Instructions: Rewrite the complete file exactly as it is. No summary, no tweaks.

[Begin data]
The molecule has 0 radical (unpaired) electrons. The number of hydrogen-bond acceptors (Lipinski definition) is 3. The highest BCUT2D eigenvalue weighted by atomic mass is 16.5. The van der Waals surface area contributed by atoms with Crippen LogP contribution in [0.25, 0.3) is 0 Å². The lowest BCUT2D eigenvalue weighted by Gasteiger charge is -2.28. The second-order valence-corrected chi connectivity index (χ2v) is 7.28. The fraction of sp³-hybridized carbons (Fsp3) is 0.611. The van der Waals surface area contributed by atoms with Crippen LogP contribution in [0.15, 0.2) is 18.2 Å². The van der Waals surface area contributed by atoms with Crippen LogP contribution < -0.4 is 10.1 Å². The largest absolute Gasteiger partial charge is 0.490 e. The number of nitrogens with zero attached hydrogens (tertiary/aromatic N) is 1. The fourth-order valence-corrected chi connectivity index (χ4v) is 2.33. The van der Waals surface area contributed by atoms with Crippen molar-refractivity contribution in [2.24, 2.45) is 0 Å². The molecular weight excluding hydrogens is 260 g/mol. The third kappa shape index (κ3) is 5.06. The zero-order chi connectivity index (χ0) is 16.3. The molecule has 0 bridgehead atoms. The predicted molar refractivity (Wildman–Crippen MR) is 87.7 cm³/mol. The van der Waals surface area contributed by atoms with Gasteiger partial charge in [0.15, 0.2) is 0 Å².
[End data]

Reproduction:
The molecule has 0 radical (unpaired) electrons. The number of hydrogen-bond acceptors (Lipinski definition) is 3. The highest BCUT2D eigenvalue weighted by atomic mass is 16.5. The van der Waals surface area contributed by atoms with Crippen LogP contribution in [0.25, 0.3) is 0 Å². The lowest BCUT2D eigenvalue weighted by Gasteiger charge is -2.28. The second-order valence-corrected chi connectivity index (χ2v) is 7.28. The fraction of sp³-hybridized carbons (Fsp3) is 0.611. The van der Waals surface area contributed by atoms with Crippen LogP contribution in [0.15, 0.2) is 18.2 Å². The van der Waals surface area contributed by atoms with Crippen LogP contribution < -0.4 is 10.1 Å². The largest absolute Gasteiger partial charge is 0.490 e. The number of nitrogens with zero attached hydrogens (tertiary/aromatic N) is 1. The fourth-order valence-corrected chi connectivity index (χ4v) is 2.33. The van der Waals surface area contributed by atoms with Crippen molar-refractivity contribution in [2.24, 2.45) is 0 Å². The molecular weight excluding hydrogens is 260 g/mol. The third kappa shape index (κ3) is 5.06. The zero-order chi connectivity index (χ0) is 16.3. The molecule has 0 bridgehead atoms. The predicted molar refractivity (Wildman–Crippen MR) is 87.7 cm³/mol. The van der Waals surface area contributed by atoms with Gasteiger partial charge in [0.15, 0.2) is 0 Å².